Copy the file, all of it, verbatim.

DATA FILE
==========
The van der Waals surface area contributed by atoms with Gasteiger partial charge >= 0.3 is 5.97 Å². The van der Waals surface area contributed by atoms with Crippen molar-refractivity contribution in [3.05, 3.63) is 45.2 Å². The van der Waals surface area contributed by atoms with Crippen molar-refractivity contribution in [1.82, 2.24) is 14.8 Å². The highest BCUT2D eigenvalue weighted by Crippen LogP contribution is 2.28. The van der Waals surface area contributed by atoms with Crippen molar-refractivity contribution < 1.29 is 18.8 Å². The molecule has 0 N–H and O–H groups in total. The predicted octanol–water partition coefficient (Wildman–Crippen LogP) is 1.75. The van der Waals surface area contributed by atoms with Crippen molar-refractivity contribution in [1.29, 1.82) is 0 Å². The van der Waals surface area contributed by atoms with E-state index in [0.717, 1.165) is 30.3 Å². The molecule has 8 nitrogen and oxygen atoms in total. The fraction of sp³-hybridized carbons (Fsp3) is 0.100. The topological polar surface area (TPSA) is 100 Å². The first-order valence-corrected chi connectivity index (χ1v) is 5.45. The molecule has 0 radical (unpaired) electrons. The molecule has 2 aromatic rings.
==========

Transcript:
The van der Waals surface area contributed by atoms with Gasteiger partial charge >= 0.3 is 5.97 Å². The van der Waals surface area contributed by atoms with Crippen molar-refractivity contribution in [3.05, 3.63) is 45.2 Å². The van der Waals surface area contributed by atoms with Crippen molar-refractivity contribution in [1.82, 2.24) is 14.8 Å². The highest BCUT2D eigenvalue weighted by Crippen LogP contribution is 2.28. The van der Waals surface area contributed by atoms with Crippen molar-refractivity contribution < 1.29 is 18.8 Å². The molecule has 0 N–H and O–H groups in total. The predicted octanol–water partition coefficient (Wildman–Crippen LogP) is 1.75. The van der Waals surface area contributed by atoms with Crippen molar-refractivity contribution in [1.29, 1.82) is 0 Å². The van der Waals surface area contributed by atoms with E-state index in [0.717, 1.165) is 30.3 Å². The molecule has 8 nitrogen and oxygen atoms in total. The fraction of sp³-hybridized carbons (Fsp3) is 0.100. The topological polar surface area (TPSA) is 100 Å². The first-order valence-corrected chi connectivity index (χ1v) is 5.45. The molecule has 0 radical (unpaired) electrons. The molecule has 2 aromatic rings.